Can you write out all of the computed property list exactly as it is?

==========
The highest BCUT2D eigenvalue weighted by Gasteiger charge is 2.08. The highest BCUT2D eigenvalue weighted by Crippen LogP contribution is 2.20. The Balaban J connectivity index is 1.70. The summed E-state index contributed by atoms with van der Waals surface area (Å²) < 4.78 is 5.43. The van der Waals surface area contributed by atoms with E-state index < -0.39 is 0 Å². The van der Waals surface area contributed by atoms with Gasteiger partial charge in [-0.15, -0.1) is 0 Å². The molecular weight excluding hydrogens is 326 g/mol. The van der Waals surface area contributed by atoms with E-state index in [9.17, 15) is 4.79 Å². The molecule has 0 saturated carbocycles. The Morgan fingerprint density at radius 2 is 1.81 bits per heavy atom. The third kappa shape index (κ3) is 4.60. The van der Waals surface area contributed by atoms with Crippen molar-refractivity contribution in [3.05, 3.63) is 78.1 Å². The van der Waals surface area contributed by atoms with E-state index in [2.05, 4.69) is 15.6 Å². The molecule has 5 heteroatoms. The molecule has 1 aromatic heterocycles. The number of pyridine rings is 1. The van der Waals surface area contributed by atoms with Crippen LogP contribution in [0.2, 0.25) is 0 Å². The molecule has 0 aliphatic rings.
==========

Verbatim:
The highest BCUT2D eigenvalue weighted by Gasteiger charge is 2.08. The highest BCUT2D eigenvalue weighted by Crippen LogP contribution is 2.20. The Balaban J connectivity index is 1.70. The summed E-state index contributed by atoms with van der Waals surface area (Å²) < 4.78 is 5.43. The van der Waals surface area contributed by atoms with E-state index < -0.39 is 0 Å². The van der Waals surface area contributed by atoms with Gasteiger partial charge in [-0.15, -0.1) is 0 Å². The molecular weight excluding hydrogens is 326 g/mol. The van der Waals surface area contributed by atoms with E-state index in [9.17, 15) is 4.79 Å². The molecule has 0 saturated carbocycles. The Morgan fingerprint density at radius 2 is 1.81 bits per heavy atom. The third kappa shape index (κ3) is 4.60. The van der Waals surface area contributed by atoms with Crippen molar-refractivity contribution in [3.05, 3.63) is 78.1 Å². The van der Waals surface area contributed by atoms with E-state index in [2.05, 4.69) is 15.6 Å². The molecule has 5 heteroatoms. The molecule has 1 aromatic heterocycles. The number of pyridine rings is 1. The van der Waals surface area contributed by atoms with Crippen LogP contribution in [0.2, 0.25) is 0 Å². The molecule has 0 aliphatic rings.